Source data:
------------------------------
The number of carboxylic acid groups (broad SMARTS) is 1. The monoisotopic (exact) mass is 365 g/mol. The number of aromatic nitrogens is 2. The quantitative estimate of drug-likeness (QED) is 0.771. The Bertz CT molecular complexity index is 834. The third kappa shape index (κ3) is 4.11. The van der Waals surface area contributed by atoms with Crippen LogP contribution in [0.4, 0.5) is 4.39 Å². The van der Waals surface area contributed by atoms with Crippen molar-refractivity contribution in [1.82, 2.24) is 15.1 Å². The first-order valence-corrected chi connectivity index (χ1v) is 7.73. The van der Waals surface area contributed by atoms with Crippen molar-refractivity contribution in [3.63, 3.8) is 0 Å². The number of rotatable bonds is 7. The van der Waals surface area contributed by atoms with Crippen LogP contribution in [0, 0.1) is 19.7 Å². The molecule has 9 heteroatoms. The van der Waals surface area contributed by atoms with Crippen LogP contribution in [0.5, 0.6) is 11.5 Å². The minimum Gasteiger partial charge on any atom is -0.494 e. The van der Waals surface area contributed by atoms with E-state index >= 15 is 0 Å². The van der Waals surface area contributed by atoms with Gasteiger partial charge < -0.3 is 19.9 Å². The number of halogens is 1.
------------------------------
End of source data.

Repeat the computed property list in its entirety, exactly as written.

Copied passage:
The number of carboxylic acid groups (broad SMARTS) is 1. The monoisotopic (exact) mass is 365 g/mol. The number of aromatic nitrogens is 2. The quantitative estimate of drug-likeness (QED) is 0.771. The Bertz CT molecular complexity index is 834. The third kappa shape index (κ3) is 4.11. The van der Waals surface area contributed by atoms with Crippen LogP contribution in [0.4, 0.5) is 4.39 Å². The van der Waals surface area contributed by atoms with Crippen molar-refractivity contribution in [1.82, 2.24) is 15.1 Å². The first-order valence-corrected chi connectivity index (χ1v) is 7.73. The van der Waals surface area contributed by atoms with Crippen molar-refractivity contribution in [3.63, 3.8) is 0 Å². The number of rotatable bonds is 7. The van der Waals surface area contributed by atoms with Crippen LogP contribution in [0, 0.1) is 19.7 Å². The molecule has 9 heteroatoms. The van der Waals surface area contributed by atoms with Crippen LogP contribution in [0.5, 0.6) is 11.5 Å². The minimum Gasteiger partial charge on any atom is -0.494 e. The van der Waals surface area contributed by atoms with E-state index >= 15 is 0 Å². The van der Waals surface area contributed by atoms with Gasteiger partial charge < -0.3 is 19.9 Å². The number of halogens is 1.